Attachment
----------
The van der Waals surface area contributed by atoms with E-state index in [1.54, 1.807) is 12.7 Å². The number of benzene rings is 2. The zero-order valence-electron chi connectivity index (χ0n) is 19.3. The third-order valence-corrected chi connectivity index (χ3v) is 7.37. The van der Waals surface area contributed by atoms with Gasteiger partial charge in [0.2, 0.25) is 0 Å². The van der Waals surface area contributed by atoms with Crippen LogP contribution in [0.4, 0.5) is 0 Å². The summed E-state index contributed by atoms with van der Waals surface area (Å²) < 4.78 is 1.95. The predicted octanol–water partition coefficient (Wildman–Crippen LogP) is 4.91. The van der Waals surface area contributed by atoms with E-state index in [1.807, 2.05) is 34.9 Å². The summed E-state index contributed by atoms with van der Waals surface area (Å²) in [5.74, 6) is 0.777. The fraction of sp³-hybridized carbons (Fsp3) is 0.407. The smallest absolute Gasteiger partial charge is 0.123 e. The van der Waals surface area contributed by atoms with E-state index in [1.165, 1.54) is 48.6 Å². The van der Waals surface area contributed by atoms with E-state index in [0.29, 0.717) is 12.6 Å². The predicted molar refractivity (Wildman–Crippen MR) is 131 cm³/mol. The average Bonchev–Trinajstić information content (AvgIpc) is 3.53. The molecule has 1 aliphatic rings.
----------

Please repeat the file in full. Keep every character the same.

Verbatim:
The van der Waals surface area contributed by atoms with E-state index in [1.54, 1.807) is 12.7 Å². The number of benzene rings is 2. The zero-order valence-electron chi connectivity index (χ0n) is 19.3. The third-order valence-corrected chi connectivity index (χ3v) is 7.37. The van der Waals surface area contributed by atoms with Gasteiger partial charge in [0.2, 0.25) is 0 Å². The van der Waals surface area contributed by atoms with Crippen LogP contribution in [0.4, 0.5) is 0 Å². The summed E-state index contributed by atoms with van der Waals surface area (Å²) < 4.78 is 1.95. The predicted octanol–water partition coefficient (Wildman–Crippen LogP) is 4.91. The van der Waals surface area contributed by atoms with E-state index in [1.807, 2.05) is 34.9 Å². The summed E-state index contributed by atoms with van der Waals surface area (Å²) in [5.74, 6) is 0.777. The fraction of sp³-hybridized carbons (Fsp3) is 0.407. The smallest absolute Gasteiger partial charge is 0.123 e. The van der Waals surface area contributed by atoms with E-state index in [1.165, 1.54) is 48.6 Å². The van der Waals surface area contributed by atoms with E-state index in [0.29, 0.717) is 12.6 Å². The predicted molar refractivity (Wildman–Crippen MR) is 131 cm³/mol. The average Bonchev–Trinajstić information content (AvgIpc) is 3.53. The molecule has 1 aliphatic rings.